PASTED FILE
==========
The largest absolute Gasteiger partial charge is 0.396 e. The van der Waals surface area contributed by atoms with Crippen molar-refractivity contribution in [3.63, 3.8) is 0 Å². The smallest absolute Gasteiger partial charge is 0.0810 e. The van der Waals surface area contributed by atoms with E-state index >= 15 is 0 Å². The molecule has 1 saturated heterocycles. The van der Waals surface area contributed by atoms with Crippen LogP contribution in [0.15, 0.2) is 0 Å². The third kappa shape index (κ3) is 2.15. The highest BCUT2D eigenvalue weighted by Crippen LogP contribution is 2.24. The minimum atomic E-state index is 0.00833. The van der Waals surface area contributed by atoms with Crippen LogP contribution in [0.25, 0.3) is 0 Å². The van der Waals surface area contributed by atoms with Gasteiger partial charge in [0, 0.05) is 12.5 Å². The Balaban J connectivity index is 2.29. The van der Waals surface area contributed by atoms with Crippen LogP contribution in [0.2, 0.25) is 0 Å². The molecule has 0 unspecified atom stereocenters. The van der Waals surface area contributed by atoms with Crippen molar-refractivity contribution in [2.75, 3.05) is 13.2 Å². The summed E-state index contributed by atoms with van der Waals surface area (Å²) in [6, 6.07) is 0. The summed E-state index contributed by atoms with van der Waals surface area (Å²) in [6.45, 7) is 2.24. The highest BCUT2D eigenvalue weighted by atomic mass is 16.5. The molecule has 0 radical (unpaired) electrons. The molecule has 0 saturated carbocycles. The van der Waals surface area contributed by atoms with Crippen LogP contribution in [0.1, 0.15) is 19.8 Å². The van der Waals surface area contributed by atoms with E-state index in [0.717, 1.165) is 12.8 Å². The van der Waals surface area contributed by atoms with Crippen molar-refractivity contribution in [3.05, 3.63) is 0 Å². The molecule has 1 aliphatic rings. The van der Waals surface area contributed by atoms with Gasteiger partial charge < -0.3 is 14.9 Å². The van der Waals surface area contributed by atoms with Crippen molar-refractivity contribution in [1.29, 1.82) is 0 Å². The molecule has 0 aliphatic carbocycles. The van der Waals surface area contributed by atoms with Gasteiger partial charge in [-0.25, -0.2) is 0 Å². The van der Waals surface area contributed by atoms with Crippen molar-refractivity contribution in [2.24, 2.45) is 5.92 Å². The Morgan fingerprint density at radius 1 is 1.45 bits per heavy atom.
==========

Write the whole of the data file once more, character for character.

The largest absolute Gasteiger partial charge is 0.396 e. The van der Waals surface area contributed by atoms with Crippen molar-refractivity contribution in [3.63, 3.8) is 0 Å². The smallest absolute Gasteiger partial charge is 0.0810 e. The van der Waals surface area contributed by atoms with E-state index >= 15 is 0 Å². The molecule has 1 saturated heterocycles. The van der Waals surface area contributed by atoms with Crippen LogP contribution in [0.15, 0.2) is 0 Å². The third kappa shape index (κ3) is 2.15. The highest BCUT2D eigenvalue weighted by Crippen LogP contribution is 2.24. The minimum atomic E-state index is 0.00833. The van der Waals surface area contributed by atoms with Crippen LogP contribution in [0.25, 0.3) is 0 Å². The van der Waals surface area contributed by atoms with Gasteiger partial charge in [0, 0.05) is 12.5 Å². The Balaban J connectivity index is 2.29. The van der Waals surface area contributed by atoms with Crippen LogP contribution in [0.2, 0.25) is 0 Å². The molecule has 0 unspecified atom stereocenters. The van der Waals surface area contributed by atoms with Crippen molar-refractivity contribution in [2.75, 3.05) is 13.2 Å². The summed E-state index contributed by atoms with van der Waals surface area (Å²) in [6, 6.07) is 0. The summed E-state index contributed by atoms with van der Waals surface area (Å²) in [6.45, 7) is 2.24. The highest BCUT2D eigenvalue weighted by atomic mass is 16.5. The molecule has 0 radical (unpaired) electrons. The molecule has 0 saturated carbocycles. The van der Waals surface area contributed by atoms with Crippen LogP contribution in [0.1, 0.15) is 19.8 Å². The van der Waals surface area contributed by atoms with E-state index in [0.717, 1.165) is 12.8 Å². The van der Waals surface area contributed by atoms with Crippen molar-refractivity contribution in [3.05, 3.63) is 0 Å². The molecule has 1 aliphatic rings. The van der Waals surface area contributed by atoms with Gasteiger partial charge < -0.3 is 14.9 Å². The van der Waals surface area contributed by atoms with Crippen molar-refractivity contribution in [1.29, 1.82) is 0 Å². The molecule has 0 aliphatic carbocycles. The van der Waals surface area contributed by atoms with Gasteiger partial charge in [-0.25, -0.2) is 0 Å². The van der Waals surface area contributed by atoms with Crippen molar-refractivity contribution in [2.24, 2.45) is 5.92 Å². The Morgan fingerprint density at radius 1 is 1.45 bits per heavy atom.